3. Beylik of Dulkadir – The Anatolian beylik of Dulkadir, was one of the frontier principalities established by the Oghuz, Turcoman clans Bayat, Afshar and Begdili after the decline of Seljuk Sultanate of Rûm. The capitals of the beylik were located around the town of Elbistan in Kahramanmaraş Province of Turkey in different eras and they became part of the Ottoman Empire in early 16th century. Until the mid-19th century, the centered on the town of Elbistan in Kahramanmaraş Province of Turkey was often referred to as Dulkadiroğulları State in Ottoman documents. The Dulkadir dynasty also gave many brides to the Ottoman dynasty, emine Hatun, the daughter of Nasreddin Mehmed Bey, the fifth ruler of Dulkadiroğulları State, was Mehmed Is third consort, and thus the mother of Ottoman Sultan Murad II. Their marriage served as an alliance between the Ottomans and this buffer state and their son Murad II is the ancestor of all succeeding Sultans. Similarly, Mükrime Hatun, the daughter of Süleyman Bey, the ruler of Dulkadiroğulları State, was the third wife of Ottoman Sultan Mehmed II. Moreover, Ayşe Hatun, the daughter of Alaüddevle Bozkurt, the ruler of the Dulkadir State, was the wife of Ottoman Sultan Bayezid II
4. Byzantine Anatolia – In the middle of the 3rd century the empire briefly split into three, but there followed repeated cycles of division and reunification. Diocletian established a centre at Nicomedia in Bithynia. Initially designated Nova Roma, but then Constantinopolis in Constantines honour, byzantium had long been considered of strategic importance, guarding the access from the Black Sea to the Aegean. Various emperors had either fortified or dismantled its fortifications depending on power was using it. Byzantium featured in Constantines last war against Licinius in which Constantine had besieged the city and he set about renewing the city almost immediately, inaugurating it in 330. This is a year sometimes picked as the beginning of the Byzantine Empire, the new capital was to be distinguished from the old by being simultaneously Christian and Greek and a centre of culture. However the empire split again on his death, only to be reunited again by Theodosius I, Theodosius died in Milan in 395, and was buried in Constantinople. His sons Honorius and Arcadius divided the empire between them and it was never again to be united. Thus the Eastern Empire was finally established by the beginning of the 5th century, as it entered the Middle Ages, while the west was to decay and Rome to be sacked under Honorius. The west limped on under a series of short lived emperors and progressively shrinking empire, in which the east frequently intervened, effectively ending with Julius Nepos. In 395 Arcadius inherited an empire that for the first time was independent, the peace engineered by his father with the Persian Sassanid Empire proved to be long lasting, taking the pressure off the eastern frontier. Although the barbarians to the north and west pose a constant threat and he had two years previous experience of ruling as a junior Augustus under his father. Under Arcadius religious controversy continued to be a concern of the state. He predeceased his brother in the west, being succeeded by his son Theodosius II, like his father his reign was very much influenced by powerful women. In his fathers reign, Theodosius mother Aelia Eudoxia was an influence on policy, and in his reign, his sister Pulcheria. His domestic accomplishments included founding the University of Constantinople in 425 and he also carried out considerable strengthening of Constantinoples walls against the threat of the Huns, following an earthquake in 448, that would serve the city well for hundreds of years. Religious controversies continued amongst the conflicting Christian theologies, and often reflected theological geopolitics within the Empire as much as doctrine, on Theodosius death, Pulcheria married Marcian who became at least nominally emperor, and is considered a Theodosian if only by marriage. During Marcians reign the empire pursued an isolationist policy, leaving the western empire increasingly helpless under Barbarian attacks, like many of his predecessors he presided over a doctrinal conference, the Council of Chalcedon, and is recognized as a saint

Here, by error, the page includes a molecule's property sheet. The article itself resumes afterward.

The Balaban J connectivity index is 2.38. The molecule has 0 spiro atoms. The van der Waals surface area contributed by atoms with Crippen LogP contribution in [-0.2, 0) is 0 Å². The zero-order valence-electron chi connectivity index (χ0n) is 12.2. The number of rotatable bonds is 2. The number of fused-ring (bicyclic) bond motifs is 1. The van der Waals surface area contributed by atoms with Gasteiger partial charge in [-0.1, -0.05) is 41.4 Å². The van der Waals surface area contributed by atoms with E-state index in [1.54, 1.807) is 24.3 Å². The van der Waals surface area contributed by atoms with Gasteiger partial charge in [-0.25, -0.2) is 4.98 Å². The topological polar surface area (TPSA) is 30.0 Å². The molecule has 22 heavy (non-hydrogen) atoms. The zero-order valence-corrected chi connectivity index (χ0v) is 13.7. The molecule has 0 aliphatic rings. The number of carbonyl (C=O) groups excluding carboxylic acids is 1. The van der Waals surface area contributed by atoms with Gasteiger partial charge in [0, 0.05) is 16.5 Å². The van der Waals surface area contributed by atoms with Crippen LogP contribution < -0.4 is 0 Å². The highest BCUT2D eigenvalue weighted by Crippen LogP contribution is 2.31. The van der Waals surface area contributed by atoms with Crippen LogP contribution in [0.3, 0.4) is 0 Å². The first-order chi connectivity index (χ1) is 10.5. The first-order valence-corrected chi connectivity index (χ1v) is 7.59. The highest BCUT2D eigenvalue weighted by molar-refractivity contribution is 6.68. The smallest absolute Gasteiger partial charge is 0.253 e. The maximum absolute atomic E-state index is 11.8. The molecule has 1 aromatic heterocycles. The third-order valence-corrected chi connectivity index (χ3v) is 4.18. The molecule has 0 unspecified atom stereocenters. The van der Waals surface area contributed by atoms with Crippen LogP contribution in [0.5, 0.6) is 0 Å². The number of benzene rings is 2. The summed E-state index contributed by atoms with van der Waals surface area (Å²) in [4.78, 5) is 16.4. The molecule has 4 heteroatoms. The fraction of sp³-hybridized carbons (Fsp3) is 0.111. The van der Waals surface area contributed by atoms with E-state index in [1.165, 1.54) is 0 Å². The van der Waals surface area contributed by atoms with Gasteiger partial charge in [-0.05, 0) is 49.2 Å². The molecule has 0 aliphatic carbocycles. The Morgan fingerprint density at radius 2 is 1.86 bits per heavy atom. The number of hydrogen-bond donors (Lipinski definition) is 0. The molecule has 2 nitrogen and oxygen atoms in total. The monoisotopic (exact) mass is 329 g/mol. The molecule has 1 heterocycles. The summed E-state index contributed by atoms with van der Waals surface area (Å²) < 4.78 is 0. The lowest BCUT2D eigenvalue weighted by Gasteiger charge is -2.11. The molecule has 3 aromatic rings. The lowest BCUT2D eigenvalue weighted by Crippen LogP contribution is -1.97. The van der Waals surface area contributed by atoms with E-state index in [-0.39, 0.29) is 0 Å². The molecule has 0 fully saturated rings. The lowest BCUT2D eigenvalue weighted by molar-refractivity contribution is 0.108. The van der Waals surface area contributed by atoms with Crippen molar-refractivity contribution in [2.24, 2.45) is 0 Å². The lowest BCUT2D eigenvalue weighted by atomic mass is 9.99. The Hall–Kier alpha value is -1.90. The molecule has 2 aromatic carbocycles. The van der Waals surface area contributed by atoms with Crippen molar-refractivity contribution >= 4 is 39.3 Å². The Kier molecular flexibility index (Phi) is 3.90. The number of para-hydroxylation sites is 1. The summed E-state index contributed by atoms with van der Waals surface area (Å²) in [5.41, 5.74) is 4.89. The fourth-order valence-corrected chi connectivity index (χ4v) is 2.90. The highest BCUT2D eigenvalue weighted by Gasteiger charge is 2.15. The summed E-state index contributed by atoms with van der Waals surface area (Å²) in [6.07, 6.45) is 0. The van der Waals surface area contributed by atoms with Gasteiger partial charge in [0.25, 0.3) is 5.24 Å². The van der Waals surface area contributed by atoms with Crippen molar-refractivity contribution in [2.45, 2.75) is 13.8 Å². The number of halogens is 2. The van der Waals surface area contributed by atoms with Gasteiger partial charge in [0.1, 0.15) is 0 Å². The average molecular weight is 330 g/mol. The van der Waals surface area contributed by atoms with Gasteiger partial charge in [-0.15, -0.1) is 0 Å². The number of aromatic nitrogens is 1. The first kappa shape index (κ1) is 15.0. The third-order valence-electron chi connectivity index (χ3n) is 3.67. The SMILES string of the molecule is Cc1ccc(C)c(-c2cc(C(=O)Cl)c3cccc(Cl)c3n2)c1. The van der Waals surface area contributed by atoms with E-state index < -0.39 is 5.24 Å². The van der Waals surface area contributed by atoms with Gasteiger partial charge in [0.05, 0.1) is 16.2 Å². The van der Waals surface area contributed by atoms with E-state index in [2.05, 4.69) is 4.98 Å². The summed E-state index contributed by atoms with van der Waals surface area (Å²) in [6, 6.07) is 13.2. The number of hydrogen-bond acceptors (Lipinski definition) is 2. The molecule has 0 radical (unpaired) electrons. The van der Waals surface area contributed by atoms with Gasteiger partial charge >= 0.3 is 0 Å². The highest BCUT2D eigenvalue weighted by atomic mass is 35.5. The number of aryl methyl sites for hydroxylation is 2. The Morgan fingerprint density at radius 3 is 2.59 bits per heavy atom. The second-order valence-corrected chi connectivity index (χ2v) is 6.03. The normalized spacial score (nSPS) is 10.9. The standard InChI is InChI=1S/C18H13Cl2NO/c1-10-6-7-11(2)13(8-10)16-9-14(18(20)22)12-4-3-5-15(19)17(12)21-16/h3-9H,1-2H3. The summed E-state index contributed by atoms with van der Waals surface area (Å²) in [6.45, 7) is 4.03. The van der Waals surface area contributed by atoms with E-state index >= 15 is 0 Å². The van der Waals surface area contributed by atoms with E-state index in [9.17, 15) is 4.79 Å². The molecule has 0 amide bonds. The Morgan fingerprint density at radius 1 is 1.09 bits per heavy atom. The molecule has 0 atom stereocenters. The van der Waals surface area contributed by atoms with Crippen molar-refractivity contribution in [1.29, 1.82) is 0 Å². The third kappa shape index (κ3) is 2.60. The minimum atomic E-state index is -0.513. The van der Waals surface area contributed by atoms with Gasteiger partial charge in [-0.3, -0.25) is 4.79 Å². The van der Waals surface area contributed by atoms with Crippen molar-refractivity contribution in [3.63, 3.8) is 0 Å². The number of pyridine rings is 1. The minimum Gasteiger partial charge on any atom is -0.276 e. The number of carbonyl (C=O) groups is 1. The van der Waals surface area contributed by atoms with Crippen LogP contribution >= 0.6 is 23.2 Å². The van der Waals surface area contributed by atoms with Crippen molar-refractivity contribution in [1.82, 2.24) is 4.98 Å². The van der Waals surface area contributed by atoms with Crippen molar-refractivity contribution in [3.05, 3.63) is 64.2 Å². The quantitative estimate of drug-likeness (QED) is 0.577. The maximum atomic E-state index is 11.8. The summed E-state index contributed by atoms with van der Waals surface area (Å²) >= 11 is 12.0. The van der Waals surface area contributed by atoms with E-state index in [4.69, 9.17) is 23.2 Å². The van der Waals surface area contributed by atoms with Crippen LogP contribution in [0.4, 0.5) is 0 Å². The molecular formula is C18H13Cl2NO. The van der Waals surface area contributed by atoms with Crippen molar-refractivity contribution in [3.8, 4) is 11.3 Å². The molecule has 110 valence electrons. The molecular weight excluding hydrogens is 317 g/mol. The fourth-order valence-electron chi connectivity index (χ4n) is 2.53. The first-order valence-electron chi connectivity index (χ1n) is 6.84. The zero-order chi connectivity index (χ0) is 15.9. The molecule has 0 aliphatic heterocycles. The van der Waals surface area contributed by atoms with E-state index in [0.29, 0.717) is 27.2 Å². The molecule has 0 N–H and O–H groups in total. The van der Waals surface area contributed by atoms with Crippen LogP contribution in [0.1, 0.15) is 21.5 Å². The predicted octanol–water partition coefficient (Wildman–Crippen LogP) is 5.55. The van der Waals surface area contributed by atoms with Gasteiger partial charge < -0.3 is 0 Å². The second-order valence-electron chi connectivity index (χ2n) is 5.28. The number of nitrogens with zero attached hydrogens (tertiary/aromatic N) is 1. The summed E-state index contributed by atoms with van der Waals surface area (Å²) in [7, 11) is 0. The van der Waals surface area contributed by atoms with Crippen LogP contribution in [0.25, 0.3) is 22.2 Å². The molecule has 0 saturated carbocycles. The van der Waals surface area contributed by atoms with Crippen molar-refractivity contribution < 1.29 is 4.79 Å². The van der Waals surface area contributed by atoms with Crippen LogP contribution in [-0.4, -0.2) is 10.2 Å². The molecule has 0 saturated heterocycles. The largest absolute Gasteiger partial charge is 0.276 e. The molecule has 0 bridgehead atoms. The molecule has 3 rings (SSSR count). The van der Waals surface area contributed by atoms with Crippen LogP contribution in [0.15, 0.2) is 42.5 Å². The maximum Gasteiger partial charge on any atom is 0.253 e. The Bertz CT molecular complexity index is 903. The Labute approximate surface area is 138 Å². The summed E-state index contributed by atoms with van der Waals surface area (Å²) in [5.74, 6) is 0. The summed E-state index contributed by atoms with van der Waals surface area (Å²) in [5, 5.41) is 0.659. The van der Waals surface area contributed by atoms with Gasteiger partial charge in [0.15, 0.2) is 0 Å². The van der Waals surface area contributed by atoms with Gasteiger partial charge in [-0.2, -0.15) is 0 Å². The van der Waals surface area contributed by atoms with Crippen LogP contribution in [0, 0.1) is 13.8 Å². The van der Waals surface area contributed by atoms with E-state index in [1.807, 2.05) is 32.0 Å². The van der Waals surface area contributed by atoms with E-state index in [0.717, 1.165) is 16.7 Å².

5. Classical Anatolia – Anatolia, also known by the Latin name of Asia Minor, is considered to be the westernmost extent of Asia. The earliest representations of culture in Anatolia were Stone Age artifacts, the remnants of Bronze Age civilizations such as the Hattian, Akkadian, Assyrian, and Hittite peoples provide us with many examples of the daily lives of its citizens and their trade. After the fall of the Hittites, the new states of Phrygia and Lydia stood strong on the western coast as Greek civilization began to flourish, only the threat from the emerging Persian kingdom prevented them from advancing past their peak of success. For the next 200 years, all of Anatolia came under Achaemenid Persian rule and their system of local government divided in satrapies in Anatolia allowed many port cities to grow and to become wealthy. Their governors revolted periodically but did not pose a serious threat, in the aftermath of the Greco-Persian Wars, all of Anatolia still remained under Persian control. The Greek Alexander the Great finally wrested control of the region from Persia in successive battles. The Seleucid Empire, the largest of Alexanders territories, and which included Anatolia, became involved in a war with Rome culminating in the battles of Thermopylae. The resulting Treaty of Apamea in saw the Seleucids retreat from Anatolia, the Kingdom of Pergamum and the Republic of Rhodes, Romes allies in the war, were granted the former Seleucid lands in Anatolia. The development of alphabetised written languages during the preceding Iron Age facilitated this, the era of Classical Antiquity produced an unprecedented body of literary and scientific writing, much of which has survived to this day and continues to influence modern thought. Our sources, predominantly Greek historians such as Herodotus, provide details about Western Anatolia. By this time Lydia had become the predominant power in western Anatolia, however, Sadyattes or joined forces with Cyaxares the Mede to drive the Cimmerians out of Anatolia. In the course of it the Medes gained many victories over the Lydians, the Medean Empire turned out to be short lived. The Medes then became subject to the Persians, the Persians, who had scant resources for governing their vast empire, ruled relatively benignly as conquerors, attempting to obtain the cooperation of the local elite in governance. They ruled their vassal states by appointing local rulers, or satraps with responsibility for their satrapies, however, the Greeks referred to these satraps as tyrants, meaning they were neither democratically elected or derived authority from dynasty. The Achaemenid Persian Empire, continued its expansion under Darius the Great, the satrap system of local governors continued to be used and upgraded and other governmental upgrades were carried out. Anatolia was carved up under Persian hegemony into regional administrations which replaced the hegemonic kingdoms prior to the conquest, Satrap and Satrapy corresponding to Governor and Province respectively. The administration was hierarchical, often referred to as Great, Main and these correspond to Herodotuss Districts I-IV. However, the number of satrapies and their boundaries varied over time, within the hierarchical system, Sparda was a Great Satrapy consisting of the Major Satrapies of Sarda and Cappadocia